Since 2008, UNFPA worked together with UNICEF and UN Women in a joint approach. We started with an overall assessment with the Ministry of Gender and Family Promotion (MIGEPROF) on the current situation of GBV in Rwanda and mapping available services.




From this initial assessment, it was clear that there were some strengths and gaps. One of the strengths was that a lot of efforts Were made to prevent GBV but there was a gap in service provision, a lack of central data which made it difficult to get overall GBV statistics and the coordination between different stakeholders was weak. The last is a challenge across all countriesbecause GBV requires a multisectoral approach which means that different ministries and institutions have to work together without one having sole ownership of the GBVprogramme.

Consequently, there were a couple of exchange visits where Rwandans went to South Africa and Zambia to look at the models there. As a result, in 2009 they developed the GBV One Stop Centre Model (OSC)for Rwanda which was piloted at the Kacyiru Police Hospital as the Isange OSC.

The second pilot OSC was established at the Gihundwe District Hospital in Rusizi, Western Province. Based on the success of these pilots, the Government of Rwanda decided to expand the OSC model to all District hospitals. This will make sure that the centre is close to the population and enable work through a referral system where health centres can offer basic services andrefer patients to the OSC at the District level.

Together with UNICEF and UN Women, UNFPA’s role is in strengthening the existing centres, supporting staff training, as well as development of minimum standards of care and increasing access to the same type and quality of services across the country. Challenges Due to stigmatization and silence, there is a lot of under-reporting on GBV in many countries, implying that the statistics do not necessarily reflect reality. So there remains abig need for awareness raising. Data from the 2010 Demographic Health Survey report indicate that 56% of Rwandan women believe that it’s justified for their husbands to beat them under certain circumstances—that is a very high number. Also, 48% of all women have experienced some form of physical or sexual violence—that is almost one out of every two women. And yet, many don’t speak out so they suffer silently from the psychological and physical consequences of GBV and are often trapped in the cycle of violence.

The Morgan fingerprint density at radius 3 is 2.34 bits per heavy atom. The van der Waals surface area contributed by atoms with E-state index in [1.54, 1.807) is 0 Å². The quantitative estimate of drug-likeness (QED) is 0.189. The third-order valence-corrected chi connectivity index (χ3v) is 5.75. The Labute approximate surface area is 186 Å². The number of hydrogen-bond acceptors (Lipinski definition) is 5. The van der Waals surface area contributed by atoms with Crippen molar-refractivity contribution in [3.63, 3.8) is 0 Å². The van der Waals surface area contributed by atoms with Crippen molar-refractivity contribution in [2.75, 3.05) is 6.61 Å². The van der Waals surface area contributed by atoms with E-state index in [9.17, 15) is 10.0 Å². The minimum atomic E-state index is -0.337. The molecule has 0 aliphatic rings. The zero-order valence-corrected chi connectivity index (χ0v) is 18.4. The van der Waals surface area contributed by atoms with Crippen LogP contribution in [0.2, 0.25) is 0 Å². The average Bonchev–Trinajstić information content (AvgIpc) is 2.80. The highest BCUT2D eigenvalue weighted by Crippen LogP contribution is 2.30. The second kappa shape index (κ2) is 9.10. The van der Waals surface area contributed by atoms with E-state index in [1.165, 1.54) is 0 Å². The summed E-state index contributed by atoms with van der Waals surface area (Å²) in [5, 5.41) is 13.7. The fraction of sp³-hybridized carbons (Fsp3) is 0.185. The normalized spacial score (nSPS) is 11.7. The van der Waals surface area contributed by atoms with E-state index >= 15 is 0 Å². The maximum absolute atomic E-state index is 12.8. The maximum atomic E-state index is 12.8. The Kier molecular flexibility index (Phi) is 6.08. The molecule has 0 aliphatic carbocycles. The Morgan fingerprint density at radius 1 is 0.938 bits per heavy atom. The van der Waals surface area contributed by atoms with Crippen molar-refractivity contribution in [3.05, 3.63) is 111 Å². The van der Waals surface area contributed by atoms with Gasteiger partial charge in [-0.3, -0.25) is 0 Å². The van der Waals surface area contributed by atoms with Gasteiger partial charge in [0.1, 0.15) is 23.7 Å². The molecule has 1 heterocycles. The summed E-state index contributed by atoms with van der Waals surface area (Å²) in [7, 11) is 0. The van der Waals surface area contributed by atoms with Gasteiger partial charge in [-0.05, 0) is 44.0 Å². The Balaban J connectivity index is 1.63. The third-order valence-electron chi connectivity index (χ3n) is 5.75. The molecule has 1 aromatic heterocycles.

Since many women are economically dependent on their abusive husbands, even when they seek legal help at the OSC, they sometimes withdraw their complaints because they feel they and their children cannot survive if their husbands are in jail. This calls for more economic empowerment of women especially in rural settings as a way of eradicating GBV.

Biggest achievements In2010-2011, UNFPA together with UNICEF supported MIGEPROF in the development of the GBV Policy and Strategic Plan, and now we have to move towards implementation. We’ve also been part of setting up the pilot OSCs and are supporting the Government in the scale-up of OSCs. Additionally, we carry out trainings and awareness campaigns at the village level as well as with GBV clubs in secondary schools and universities. We’ve also been training organisations working in refugee camps on the treatment and prevention of GBV.


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